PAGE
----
Workers Can Still Accrue Holiday Entitlement While Sick

(Telegraph) – THE HOUSE OF LORDS HAS RULED that workers can still accrue holiday time while sick — even if the absence is long term.

The lords agreed with a claim by Keith Ainsworth, a former tax inspector in Chester, who complained that HM Revenue and Customs wrongly made a deduction from his wages involving holiday pay when he was ill.

In the judgement, Lord Rodger of Earlsferry concluded workers also had a right to carry over holiday leave, which they were unable to take while ill, into the following year’s allocation — or take pay in lieu.

Lord Brown of Eaton-under-Heywood noted: ‘The purpose of a “holiday” from work is, at least in part, for the psychological and social well-being of the employee.’

He continued to say that holiday could be considered as similar to wages in terms of being something that was due to the employee whether they were ill or not.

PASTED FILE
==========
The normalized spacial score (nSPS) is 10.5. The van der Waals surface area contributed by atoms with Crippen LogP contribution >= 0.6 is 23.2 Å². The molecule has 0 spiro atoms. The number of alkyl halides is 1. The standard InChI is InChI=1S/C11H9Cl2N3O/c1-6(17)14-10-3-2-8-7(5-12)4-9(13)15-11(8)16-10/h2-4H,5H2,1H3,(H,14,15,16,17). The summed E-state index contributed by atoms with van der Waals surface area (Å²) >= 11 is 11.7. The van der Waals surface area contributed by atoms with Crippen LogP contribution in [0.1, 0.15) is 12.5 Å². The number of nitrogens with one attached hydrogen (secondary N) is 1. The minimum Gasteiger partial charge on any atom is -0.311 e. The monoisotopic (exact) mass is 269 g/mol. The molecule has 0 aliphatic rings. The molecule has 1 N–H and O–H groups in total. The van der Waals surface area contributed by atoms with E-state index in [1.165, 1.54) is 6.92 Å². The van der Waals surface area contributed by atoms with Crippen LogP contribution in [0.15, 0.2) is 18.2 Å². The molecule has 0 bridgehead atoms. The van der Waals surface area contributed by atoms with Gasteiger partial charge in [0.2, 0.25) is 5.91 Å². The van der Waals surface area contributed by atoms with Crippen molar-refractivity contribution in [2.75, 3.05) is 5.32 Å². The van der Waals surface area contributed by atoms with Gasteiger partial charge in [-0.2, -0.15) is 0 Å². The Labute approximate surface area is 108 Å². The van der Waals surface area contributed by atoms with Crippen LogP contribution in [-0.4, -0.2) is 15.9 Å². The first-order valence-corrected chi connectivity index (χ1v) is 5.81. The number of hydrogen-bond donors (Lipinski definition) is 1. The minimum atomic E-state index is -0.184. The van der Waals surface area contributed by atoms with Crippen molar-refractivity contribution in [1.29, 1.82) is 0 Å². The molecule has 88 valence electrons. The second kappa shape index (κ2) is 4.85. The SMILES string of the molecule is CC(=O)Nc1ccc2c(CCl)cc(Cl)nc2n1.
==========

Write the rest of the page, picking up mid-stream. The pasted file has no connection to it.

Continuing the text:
The ruling means employees who return to work from a year of illness would legally be entitled to four weeks’ holiday immediately upon their return.

Tim Marshall, partner and UK head of employment at lawyers DLA Piper, said: ‘The judgment will increase the complexity of managing absence from work by allowing workers to take accrued holiday when they return to work — even after many months or more than a year off.

‘Until now the UK’s Working Time Regulations required employees to use all holiday leave within a year or lose it — a cost and time efficient way to manage leave.

‘Allowing workers to accrue statutory paid holiday entitlement during sickness absence will have serious financial and practical ramifications for employers across the UK.’

Mark Serwotka, general secretary of the Public and Commercial Services Union, said: ‘This is a victory for common sense.’

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